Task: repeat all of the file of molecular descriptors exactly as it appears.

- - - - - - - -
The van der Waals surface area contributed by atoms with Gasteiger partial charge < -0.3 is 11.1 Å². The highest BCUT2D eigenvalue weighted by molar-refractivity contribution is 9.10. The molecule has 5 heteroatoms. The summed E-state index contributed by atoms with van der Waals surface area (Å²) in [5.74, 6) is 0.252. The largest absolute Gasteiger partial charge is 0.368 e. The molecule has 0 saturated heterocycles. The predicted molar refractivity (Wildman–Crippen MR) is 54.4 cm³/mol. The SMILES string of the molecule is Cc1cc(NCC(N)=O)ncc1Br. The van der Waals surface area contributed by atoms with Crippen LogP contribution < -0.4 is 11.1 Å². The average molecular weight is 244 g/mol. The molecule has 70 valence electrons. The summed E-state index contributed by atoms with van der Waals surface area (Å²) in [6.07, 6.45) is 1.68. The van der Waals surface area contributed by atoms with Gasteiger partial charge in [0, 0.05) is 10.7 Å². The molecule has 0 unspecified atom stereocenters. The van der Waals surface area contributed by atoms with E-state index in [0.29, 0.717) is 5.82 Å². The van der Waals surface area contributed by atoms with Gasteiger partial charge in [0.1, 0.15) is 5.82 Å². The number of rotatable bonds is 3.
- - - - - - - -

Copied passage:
The van der Waals surface area contributed by atoms with Gasteiger partial charge < -0.3 is 11.1 Å². The highest BCUT2D eigenvalue weighted by molar-refractivity contribution is 9.10. The molecule has 5 heteroatoms. The summed E-state index contributed by atoms with van der Waals surface area (Å²) in [5.74, 6) is 0.252. The largest absolute Gasteiger partial charge is 0.368 e. The molecule has 0 saturated heterocycles. The predicted molar refractivity (Wildman–Crippen MR) is 54.4 cm³/mol. The SMILES string of the molecule is Cc1cc(NCC(N)=O)ncc1Br. The van der Waals surface area contributed by atoms with Crippen LogP contribution < -0.4 is 11.1 Å². The average molecular weight is 244 g/mol. The molecule has 70 valence electrons. The summed E-state index contributed by atoms with van der Waals surface area (Å²) in [6.07, 6.45) is 1.68. The van der Waals surface area contributed by atoms with Gasteiger partial charge in [0, 0.05) is 10.7 Å². The molecule has 0 unspecified atom stereocenters. The van der Waals surface area contributed by atoms with E-state index in [0.29, 0.717) is 5.82 Å². The van der Waals surface area contributed by atoms with Gasteiger partial charge in [0.1, 0.15) is 5.82 Å². The number of rotatable bonds is 3.